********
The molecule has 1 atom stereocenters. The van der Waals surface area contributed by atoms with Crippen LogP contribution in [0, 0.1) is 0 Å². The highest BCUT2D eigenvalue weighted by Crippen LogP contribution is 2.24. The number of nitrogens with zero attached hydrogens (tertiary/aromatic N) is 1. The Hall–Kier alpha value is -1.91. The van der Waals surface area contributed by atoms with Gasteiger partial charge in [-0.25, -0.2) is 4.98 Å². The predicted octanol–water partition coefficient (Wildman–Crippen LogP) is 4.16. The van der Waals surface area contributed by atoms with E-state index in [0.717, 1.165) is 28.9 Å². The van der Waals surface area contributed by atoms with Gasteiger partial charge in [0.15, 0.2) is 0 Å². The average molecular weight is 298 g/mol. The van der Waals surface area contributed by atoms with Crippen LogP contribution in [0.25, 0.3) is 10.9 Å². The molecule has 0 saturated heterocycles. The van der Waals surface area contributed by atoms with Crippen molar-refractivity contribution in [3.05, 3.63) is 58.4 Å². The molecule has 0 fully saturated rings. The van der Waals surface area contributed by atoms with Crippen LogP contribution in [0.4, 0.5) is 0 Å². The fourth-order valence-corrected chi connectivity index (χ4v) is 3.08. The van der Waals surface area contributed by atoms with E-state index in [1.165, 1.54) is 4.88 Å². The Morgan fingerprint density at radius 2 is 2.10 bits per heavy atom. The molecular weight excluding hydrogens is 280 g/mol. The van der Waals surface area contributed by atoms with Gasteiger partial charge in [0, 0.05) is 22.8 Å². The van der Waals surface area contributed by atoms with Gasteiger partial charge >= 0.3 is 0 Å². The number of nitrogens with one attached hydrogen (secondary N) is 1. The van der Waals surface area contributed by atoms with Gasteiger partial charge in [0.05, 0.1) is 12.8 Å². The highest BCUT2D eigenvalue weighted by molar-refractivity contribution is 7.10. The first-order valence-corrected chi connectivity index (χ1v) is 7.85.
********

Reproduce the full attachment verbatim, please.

The molecule has 1 atom stereocenters. The van der Waals surface area contributed by atoms with Crippen LogP contribution in [0, 0.1) is 0 Å². The highest BCUT2D eigenvalue weighted by Crippen LogP contribution is 2.24. The number of nitrogens with zero attached hydrogens (tertiary/aromatic N) is 1. The Hall–Kier alpha value is -1.91. The van der Waals surface area contributed by atoms with Gasteiger partial charge in [-0.25, -0.2) is 4.98 Å². The predicted octanol–water partition coefficient (Wildman–Crippen LogP) is 4.16. The van der Waals surface area contributed by atoms with E-state index in [0.717, 1.165) is 28.9 Å². The van der Waals surface area contributed by atoms with Gasteiger partial charge in [0.15, 0.2) is 0 Å². The average molecular weight is 298 g/mol. The van der Waals surface area contributed by atoms with Crippen LogP contribution in [0.25, 0.3) is 10.9 Å². The molecule has 0 saturated heterocycles. The van der Waals surface area contributed by atoms with Crippen molar-refractivity contribution in [3.05, 3.63) is 58.4 Å². The molecule has 0 fully saturated rings. The van der Waals surface area contributed by atoms with Crippen LogP contribution in [0.4, 0.5) is 0 Å². The fourth-order valence-corrected chi connectivity index (χ4v) is 3.08. The van der Waals surface area contributed by atoms with E-state index in [1.165, 1.54) is 4.88 Å². The Morgan fingerprint density at radius 2 is 2.10 bits per heavy atom. The molecular weight excluding hydrogens is 280 g/mol. The van der Waals surface area contributed by atoms with Gasteiger partial charge in [0, 0.05) is 22.8 Å². The van der Waals surface area contributed by atoms with Gasteiger partial charge >= 0.3 is 0 Å². The number of nitrogens with one attached hydrogen (secondary N) is 1. The van der Waals surface area contributed by atoms with Gasteiger partial charge in [0.05, 0.1) is 12.8 Å². The highest BCUT2D eigenvalue weighted by molar-refractivity contribution is 7.10. The first-order valence-corrected chi connectivity index (χ1v) is 7.85.